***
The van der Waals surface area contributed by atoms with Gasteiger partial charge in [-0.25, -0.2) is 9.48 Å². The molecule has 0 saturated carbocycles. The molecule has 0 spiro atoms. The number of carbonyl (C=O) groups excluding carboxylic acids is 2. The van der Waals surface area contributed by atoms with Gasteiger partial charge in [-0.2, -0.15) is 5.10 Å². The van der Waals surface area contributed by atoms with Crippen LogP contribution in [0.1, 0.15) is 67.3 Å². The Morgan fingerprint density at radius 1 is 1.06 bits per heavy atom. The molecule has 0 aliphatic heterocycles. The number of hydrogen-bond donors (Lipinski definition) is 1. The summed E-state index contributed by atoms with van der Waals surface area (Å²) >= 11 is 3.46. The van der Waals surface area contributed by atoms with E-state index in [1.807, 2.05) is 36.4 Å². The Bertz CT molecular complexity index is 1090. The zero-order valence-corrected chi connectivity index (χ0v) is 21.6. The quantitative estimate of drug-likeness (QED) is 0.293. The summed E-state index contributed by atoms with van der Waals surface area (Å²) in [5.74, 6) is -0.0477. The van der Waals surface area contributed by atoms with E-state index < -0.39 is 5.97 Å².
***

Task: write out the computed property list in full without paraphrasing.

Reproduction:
The van der Waals surface area contributed by atoms with Gasteiger partial charge in [-0.25, -0.2) is 9.48 Å². The molecule has 0 saturated carbocycles. The molecule has 0 spiro atoms. The number of carbonyl (C=O) groups excluding carboxylic acids is 2. The van der Waals surface area contributed by atoms with Gasteiger partial charge in [-0.2, -0.15) is 5.10 Å². The van der Waals surface area contributed by atoms with Crippen LogP contribution in [0.1, 0.15) is 67.3 Å². The Morgan fingerprint density at radius 1 is 1.06 bits per heavy atom. The molecule has 0 aliphatic heterocycles. The number of hydrogen-bond donors (Lipinski definition) is 1. The summed E-state index contributed by atoms with van der Waals surface area (Å²) >= 11 is 3.46. The van der Waals surface area contributed by atoms with E-state index in [1.807, 2.05) is 36.4 Å². The Bertz CT molecular complexity index is 1090. The zero-order valence-corrected chi connectivity index (χ0v) is 21.6. The quantitative estimate of drug-likeness (QED) is 0.293. The summed E-state index contributed by atoms with van der Waals surface area (Å²) in [5.74, 6) is -0.0477. The van der Waals surface area contributed by atoms with E-state index < -0.39 is 5.97 Å².